New 4-7 Leadership Program Implemented for Students
Daren Mooko, Pomona’s Associate Dean of Student Affairs, has looked forward to implementing the 4-7 Program for three years. It has taken that long to research and organize his new leadership development program, which began as a pilot course this semester.
“It’s taken a little bit longer than we thought it would, but we wanted to make sure we were doing it right,” he said. “I’m just so glad we’re finally there.”
The program will be open to all Pomona students who want to learn leadership skills, regardless of previous experience. However, it may be a requirement for some student leaders on campus. Mooko said the program could be required for all applicants to Pomona’s Sponsor and Resident Advisor programs as soon as next year. By consolidating their training, Mooko hopes to reduce repetition of content and strengthen the overall instruction experience for each participant.
Inspiration for the 4-7 Program comes from the unique, non-traditional Social Change model put forward by UCLA’s Aston Group.
“What [the Aston Group] model is saying is that leadership is about a process, not just fitting into a pre-existing position,” Mooko said. “It’s about a whole group of people, and unless the goal is social change then really what you’re about is just self-promotion. I thought that was something the College could really get behind.”
In addition to utilizing Pomona’s infamous "47," the program’s name comes from the four years of a student’s college career in which Mooko hopes they will come to understand the program’s seven "C" principles. These principles are Collaboration, Consciousness of Self, Commitment, Congruence, Common Purpose, Controversy with Civility, and Citizenship. Put together, Mooko believes these skills are crucial for an effective leader who wishes to promote change.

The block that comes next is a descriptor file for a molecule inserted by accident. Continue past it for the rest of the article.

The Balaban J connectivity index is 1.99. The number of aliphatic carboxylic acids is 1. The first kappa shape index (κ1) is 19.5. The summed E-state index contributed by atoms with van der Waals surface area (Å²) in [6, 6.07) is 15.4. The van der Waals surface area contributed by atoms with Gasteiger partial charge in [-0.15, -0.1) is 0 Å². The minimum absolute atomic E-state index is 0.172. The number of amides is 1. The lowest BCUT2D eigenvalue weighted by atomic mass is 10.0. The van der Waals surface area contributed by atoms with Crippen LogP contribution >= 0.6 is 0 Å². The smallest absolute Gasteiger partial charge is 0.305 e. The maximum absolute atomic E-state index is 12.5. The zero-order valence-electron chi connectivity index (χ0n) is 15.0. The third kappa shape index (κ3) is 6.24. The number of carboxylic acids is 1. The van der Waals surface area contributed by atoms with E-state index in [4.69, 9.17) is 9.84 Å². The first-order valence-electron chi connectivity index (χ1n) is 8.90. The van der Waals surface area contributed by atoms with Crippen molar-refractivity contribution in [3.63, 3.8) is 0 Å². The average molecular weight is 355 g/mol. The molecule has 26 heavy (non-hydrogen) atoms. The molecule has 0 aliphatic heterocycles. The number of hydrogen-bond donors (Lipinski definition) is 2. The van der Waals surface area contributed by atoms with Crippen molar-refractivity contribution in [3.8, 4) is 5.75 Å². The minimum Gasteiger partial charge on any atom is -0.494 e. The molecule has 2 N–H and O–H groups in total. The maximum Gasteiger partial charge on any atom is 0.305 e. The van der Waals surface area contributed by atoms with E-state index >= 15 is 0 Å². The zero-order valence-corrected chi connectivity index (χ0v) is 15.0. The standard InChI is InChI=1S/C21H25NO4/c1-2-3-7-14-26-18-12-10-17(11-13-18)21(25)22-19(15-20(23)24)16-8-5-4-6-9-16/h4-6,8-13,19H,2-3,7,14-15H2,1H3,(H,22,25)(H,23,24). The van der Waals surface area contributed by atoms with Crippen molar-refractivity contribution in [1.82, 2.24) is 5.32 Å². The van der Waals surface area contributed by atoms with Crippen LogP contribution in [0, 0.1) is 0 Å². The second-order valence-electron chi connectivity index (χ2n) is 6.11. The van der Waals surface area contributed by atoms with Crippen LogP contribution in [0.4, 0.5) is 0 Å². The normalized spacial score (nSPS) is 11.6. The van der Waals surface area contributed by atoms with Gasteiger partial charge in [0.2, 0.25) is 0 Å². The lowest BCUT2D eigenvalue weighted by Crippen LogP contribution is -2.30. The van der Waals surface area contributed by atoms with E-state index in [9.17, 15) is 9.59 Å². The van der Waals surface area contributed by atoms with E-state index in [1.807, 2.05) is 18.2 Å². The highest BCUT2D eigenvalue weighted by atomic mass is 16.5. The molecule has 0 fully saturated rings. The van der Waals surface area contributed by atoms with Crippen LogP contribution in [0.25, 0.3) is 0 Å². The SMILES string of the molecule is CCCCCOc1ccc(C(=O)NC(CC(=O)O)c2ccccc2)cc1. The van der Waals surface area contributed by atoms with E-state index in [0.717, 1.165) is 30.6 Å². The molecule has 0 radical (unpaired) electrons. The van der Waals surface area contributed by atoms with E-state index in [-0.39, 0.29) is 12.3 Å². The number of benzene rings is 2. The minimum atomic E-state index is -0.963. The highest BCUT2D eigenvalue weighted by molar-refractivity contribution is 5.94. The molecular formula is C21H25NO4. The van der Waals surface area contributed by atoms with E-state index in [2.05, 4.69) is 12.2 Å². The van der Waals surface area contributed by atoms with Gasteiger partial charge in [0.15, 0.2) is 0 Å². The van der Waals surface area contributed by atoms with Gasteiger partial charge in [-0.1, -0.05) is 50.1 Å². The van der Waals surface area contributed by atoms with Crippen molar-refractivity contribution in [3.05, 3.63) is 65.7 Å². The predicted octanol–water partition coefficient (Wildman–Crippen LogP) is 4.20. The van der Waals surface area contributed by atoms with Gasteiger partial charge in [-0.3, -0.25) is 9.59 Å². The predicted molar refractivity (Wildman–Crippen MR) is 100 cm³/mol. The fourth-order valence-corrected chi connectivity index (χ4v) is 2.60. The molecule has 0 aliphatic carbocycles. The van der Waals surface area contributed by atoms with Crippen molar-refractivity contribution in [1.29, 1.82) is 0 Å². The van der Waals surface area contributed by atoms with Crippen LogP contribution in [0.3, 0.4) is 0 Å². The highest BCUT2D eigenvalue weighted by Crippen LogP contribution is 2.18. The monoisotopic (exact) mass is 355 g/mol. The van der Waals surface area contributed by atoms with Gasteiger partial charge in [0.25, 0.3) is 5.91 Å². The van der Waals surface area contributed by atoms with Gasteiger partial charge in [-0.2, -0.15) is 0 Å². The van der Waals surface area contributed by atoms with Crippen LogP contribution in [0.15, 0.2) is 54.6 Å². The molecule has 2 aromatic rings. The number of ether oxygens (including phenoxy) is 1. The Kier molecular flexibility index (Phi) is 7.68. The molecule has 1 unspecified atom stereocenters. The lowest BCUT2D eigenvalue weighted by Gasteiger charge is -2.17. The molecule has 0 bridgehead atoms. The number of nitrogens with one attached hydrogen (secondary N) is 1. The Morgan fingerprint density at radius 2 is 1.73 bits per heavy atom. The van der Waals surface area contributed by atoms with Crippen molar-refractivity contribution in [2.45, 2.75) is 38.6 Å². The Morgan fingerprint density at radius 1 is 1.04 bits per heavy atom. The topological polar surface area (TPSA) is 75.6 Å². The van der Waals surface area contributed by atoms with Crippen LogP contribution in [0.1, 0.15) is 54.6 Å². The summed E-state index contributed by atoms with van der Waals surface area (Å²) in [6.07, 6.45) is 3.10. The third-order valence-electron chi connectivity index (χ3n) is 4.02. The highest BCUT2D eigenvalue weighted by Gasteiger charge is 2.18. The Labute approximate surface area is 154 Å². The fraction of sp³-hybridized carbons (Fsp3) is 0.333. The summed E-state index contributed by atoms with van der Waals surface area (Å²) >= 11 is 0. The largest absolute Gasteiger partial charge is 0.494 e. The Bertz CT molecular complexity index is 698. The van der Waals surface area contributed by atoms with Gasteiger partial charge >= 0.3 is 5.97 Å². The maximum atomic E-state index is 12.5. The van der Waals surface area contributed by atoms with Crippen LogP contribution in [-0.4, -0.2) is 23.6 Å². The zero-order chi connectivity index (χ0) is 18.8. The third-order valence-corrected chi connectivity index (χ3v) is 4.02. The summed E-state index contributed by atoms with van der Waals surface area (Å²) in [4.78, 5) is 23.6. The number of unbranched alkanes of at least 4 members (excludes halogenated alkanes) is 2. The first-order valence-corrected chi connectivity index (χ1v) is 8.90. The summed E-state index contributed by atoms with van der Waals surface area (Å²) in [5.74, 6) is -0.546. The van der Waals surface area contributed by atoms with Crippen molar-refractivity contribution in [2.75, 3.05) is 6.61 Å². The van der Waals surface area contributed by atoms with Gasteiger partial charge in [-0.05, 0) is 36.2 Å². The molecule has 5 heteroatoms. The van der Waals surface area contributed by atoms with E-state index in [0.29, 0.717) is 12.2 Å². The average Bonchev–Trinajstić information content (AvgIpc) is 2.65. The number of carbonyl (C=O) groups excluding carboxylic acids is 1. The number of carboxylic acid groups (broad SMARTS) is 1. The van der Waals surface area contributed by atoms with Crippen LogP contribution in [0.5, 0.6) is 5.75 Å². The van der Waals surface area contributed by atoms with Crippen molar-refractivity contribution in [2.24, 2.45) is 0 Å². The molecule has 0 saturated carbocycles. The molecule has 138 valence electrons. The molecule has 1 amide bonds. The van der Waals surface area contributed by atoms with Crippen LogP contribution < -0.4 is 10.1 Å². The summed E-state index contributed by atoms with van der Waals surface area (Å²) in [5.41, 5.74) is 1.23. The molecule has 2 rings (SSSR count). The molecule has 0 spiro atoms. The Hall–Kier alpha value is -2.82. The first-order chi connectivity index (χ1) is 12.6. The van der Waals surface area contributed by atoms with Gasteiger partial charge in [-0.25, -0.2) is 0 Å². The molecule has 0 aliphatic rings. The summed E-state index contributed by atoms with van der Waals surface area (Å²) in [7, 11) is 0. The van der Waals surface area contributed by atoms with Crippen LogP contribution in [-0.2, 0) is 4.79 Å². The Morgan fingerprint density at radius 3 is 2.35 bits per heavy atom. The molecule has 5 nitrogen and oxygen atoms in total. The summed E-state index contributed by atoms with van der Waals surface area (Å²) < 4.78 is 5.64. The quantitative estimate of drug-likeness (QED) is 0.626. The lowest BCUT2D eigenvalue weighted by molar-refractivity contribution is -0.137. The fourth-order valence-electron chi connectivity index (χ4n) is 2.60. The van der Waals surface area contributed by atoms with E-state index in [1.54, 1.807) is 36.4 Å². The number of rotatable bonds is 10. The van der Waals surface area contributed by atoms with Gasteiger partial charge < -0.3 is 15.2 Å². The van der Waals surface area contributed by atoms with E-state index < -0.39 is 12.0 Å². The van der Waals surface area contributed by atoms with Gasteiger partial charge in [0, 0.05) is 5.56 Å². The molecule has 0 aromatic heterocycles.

Students will explore the seven C's in workshops that faculty and community leaders will teach within their area of expertise. In last week’s first pilot meeting, students explored Controversy and Civility. The workshop, led by certified conflict-mediator Sefa Aina, director of the Asian American Resource Center, focused on conflict awareness and communication in working environments.
“It’s something that you don’t always think of when you see leadership development, like public speaking and how to organize a meeting—which are important—but we thought, ‘let’s get to the things we think are very critical,’” Mooko said.
This semester’s pilot program will cover four of the C’s, but Mooko aims to include all seven when the yearlong program begins in the fall.
Mooko said the 4-7 program will be amenable to the needs of individual participants from the beginning and will strive to maintain a low-key attitude.
“What’s most important to me is that this program attracts students who otherwise wouldn’t be involved,” Mooko said. “Maybe they didn’t want to be a sponsor or run for student government, but they want to learn about these skills. It’s not a position, it’s a process, and I want students to see the new program as a resource for them.”
This article was originally published by The Student Life on February 18, 2011.